I wrote this for English class about my Ed experience:
The whole place exploded into a piercing chorus of screams. Ed Sheeran was walking over from the dugout to the moderate sized stage located on second base.
The crowd burst into a powerful chant, “ED! ED! ED! ED! ED!” and, of course, my voice joined in because this was the moment I had been awaiting for weeks and my heart was nearly bursting open with happiness.
It all started one day when I was listening to the radio in the car with my mom and heard the announcement about a concert that was going to happen featuring “The Action Figures”, “Classified”, “Drop City Yacht Club”, “Ed Sheeran”, and “Jason Derulo”. Right then and there I told my mom I wanted to be there, but I wasn’t expecting it to really happen. When I got home, I googled details and found out that general admission tickets (basically that means not floor seats) were only $10.45 (or 7.746 Euros for all my European friends out there), which is an outstanding price for concert tickets.
“Can I go?” I begged my mom.
Three out of five of the bands were foreign to me, but I idolized the talented, British singer and songwriter Ed Sheeran, who was also recently on tour with Taylor Swift, and I had heard Jason DeRulo on the radio a few times before.
When it was all settled that my dad would take my friend Christine and me (I asked Seana too but she had tennis and couldn't go), I called the venue where the event was going to be held and inquired about when their box office was open for my dad to go buy tickets. I was told the correct times and my dad was planning on picking up the precious merchandise on Friday, the end of the sluggishly slow week. I was also told that after a couple weeks the prices would change and double, but Friday was way less than two weeks away, so we’d be fine.
The week snailed by, and just to make sure of everything, I called again on Friday and was advised not to come that day because Lou Whitaker was coming to speak and it would be challenging to come in because of all the insane fans.
“I’m not exactly sure when we’ll be able to make it in next,” I said. “I was told that the prices were going to change in a couple weeks, do you know when we have to come by to get the cheaper prices?”
“Hmm,” the lady on the phone said. “The prices actually don’t change until the night of the event, I don’t know where whoever you talked to before got their information!”
“Thank you so much,” I said, pressure taken off my shoulders.
That weekend, I was my ears were tuned to the radio again and the broadcaster started talking about the concert so I piped down and listened. My heart dropped in my chest when I heard that ticket prices were going up on Monday, meaning that I was too late to get the cheaper prices and the chance had slipped out of my fingertips because of one lady’s negligence. I knew my parents wouldn’t be so keen about the concert knowing that it was more expensive, and I didn’t want to let that money out of my hands either. My hopes were smashed into a thousand pieces. If I had just told my dad to brave the insane Lou Whitaker fans on Friday, we would be going to the concert of my dreams.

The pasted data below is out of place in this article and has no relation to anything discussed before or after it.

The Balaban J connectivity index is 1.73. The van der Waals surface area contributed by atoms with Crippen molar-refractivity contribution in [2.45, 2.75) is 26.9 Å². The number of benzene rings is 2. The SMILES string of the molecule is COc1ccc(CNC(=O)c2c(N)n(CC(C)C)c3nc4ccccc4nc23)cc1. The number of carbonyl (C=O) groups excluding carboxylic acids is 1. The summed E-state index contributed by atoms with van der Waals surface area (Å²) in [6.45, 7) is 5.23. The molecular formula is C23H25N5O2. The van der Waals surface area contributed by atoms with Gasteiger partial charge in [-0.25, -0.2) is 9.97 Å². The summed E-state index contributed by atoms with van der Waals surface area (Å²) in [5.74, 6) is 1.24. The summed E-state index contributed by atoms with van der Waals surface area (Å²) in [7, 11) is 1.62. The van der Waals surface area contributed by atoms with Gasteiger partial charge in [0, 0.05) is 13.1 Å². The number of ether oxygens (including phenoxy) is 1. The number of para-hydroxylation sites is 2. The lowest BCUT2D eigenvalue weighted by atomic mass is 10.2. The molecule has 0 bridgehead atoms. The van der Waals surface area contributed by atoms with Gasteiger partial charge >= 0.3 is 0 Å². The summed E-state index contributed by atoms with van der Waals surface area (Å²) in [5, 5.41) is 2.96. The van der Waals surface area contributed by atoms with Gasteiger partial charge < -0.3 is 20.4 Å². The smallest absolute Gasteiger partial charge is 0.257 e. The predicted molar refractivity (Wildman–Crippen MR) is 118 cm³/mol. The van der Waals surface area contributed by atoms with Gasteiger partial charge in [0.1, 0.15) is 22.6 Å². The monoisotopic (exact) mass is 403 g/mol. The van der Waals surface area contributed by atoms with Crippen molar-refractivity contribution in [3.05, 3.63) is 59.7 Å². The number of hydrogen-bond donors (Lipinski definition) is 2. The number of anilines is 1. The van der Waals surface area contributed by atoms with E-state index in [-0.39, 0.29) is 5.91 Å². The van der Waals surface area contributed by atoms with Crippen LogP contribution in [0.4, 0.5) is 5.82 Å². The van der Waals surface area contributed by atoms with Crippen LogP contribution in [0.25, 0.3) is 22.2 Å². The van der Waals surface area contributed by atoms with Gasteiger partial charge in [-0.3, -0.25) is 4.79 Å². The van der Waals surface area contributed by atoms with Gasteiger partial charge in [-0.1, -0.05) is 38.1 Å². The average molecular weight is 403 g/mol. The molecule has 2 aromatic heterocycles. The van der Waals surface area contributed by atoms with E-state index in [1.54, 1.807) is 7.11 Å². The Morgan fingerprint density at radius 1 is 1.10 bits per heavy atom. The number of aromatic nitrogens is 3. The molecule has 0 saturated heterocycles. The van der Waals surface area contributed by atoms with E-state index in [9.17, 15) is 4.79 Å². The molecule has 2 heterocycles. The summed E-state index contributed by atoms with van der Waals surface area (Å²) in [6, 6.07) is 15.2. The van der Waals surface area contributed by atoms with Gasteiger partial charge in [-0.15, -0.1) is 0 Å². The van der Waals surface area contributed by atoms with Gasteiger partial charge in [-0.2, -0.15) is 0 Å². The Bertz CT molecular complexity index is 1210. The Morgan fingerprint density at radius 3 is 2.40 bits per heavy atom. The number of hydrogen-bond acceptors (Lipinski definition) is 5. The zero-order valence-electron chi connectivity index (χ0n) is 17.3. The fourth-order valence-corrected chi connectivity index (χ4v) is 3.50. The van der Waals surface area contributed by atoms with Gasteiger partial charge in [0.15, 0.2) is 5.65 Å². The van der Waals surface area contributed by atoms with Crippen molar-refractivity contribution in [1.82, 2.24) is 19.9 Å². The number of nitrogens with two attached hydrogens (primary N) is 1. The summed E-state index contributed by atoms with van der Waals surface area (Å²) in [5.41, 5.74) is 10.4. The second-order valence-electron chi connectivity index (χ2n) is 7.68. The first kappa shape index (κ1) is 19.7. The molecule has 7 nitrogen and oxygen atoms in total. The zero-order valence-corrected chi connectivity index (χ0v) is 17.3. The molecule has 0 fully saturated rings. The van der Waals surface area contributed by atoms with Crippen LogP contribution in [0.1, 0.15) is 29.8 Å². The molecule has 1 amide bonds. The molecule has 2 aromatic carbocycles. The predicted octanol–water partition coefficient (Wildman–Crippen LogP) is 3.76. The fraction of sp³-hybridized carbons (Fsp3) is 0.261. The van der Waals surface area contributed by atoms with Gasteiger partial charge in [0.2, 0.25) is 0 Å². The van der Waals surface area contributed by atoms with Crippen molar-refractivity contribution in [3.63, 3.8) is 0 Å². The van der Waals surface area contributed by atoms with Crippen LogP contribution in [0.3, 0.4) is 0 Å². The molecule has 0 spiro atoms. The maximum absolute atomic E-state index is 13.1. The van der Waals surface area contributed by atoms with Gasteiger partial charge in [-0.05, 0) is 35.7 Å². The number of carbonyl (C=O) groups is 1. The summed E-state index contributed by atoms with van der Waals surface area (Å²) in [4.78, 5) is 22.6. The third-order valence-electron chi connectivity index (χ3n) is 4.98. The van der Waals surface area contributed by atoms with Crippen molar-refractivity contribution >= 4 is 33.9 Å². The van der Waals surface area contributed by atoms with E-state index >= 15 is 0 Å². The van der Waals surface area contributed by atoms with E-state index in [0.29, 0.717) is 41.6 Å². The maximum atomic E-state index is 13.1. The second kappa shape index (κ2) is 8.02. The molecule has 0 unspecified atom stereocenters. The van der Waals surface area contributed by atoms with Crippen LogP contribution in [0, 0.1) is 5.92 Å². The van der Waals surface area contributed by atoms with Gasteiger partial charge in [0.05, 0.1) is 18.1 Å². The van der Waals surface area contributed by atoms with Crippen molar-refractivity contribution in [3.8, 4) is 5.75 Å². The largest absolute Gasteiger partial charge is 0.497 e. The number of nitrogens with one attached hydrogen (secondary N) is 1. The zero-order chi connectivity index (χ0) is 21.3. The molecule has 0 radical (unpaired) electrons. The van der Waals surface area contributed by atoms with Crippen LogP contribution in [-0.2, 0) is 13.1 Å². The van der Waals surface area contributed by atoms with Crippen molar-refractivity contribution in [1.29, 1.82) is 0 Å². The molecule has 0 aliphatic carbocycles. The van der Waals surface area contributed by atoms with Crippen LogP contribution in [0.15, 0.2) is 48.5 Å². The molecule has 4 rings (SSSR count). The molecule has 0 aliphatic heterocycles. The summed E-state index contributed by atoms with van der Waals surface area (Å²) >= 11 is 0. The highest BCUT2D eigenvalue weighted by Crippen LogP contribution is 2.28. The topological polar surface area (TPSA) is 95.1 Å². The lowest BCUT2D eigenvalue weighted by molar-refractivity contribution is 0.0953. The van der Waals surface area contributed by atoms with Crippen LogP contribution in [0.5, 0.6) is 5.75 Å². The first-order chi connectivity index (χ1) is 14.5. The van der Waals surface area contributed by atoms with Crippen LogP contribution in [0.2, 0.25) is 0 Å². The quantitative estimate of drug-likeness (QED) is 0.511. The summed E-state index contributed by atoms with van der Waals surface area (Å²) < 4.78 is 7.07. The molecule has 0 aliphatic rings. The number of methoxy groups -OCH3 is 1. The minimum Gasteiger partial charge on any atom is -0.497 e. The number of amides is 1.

My disappointment turned into sadness, then the sadness morphed into anger. I couldn’t believe that all this was happening to me after my hopes had blown through the roof.
That Monday as soon as the box office was open again, with a knot in my stomach, I called and explained my situation, what happened, and why I believed I should get tickets for the original price. The guy on the phone was very helpful to me and asked his manager what they could do about it.
His manager was very sympathetic to our circumstances I nearly screamed into the phone with delight as he told me that they could grant my wish. I was going to the concert! We got everything figured out on the phone and my dad picked up the tickets later that day when I didn’t know he had gone. I was super surprised when he came home with them and of course I couldn’t resist tweeting, instagramming, and telling everybody that I had them in my hands.
On July 17, 2013, Christine, my dad, and I piled into the car and drove to my happiness. That day happened to be the hottest day of the summer at one hundred degrees, but with a humidity that made it feel seven degrees hotter. We stood, our skin being scorched by the hot sun, for over an hour. People starting roaring when Jason DeRulo came up on the hill by the line and conversed with a few people, but he never came around our area.
Finally they removed the barriers and let us into the park. The stampede for good seats plowed forward but we were one step ahead which allowed us to get second row seats on the bleachers, which is amazingly good for how many people were there.
To be honest, the concert was a bit of a letdown at first because the first three acts to come out were rap or hiphop. Plus, they used a ton of very colorful language and many of the girls were wearing clothes that revealed a ton more than necessary. The people a few rows in front of us kept guzzling beers pretty much nonstop all night and they needed a room. Let's just say it wasn't a family friendly concert. We all agreed that there were way to many kids in attendance who should not have been there and they were swearing. It really gave me an insight to how messed up some young people are these days and how parents just aren't doing enough to correct their behaviors. Or maybe they just don't care.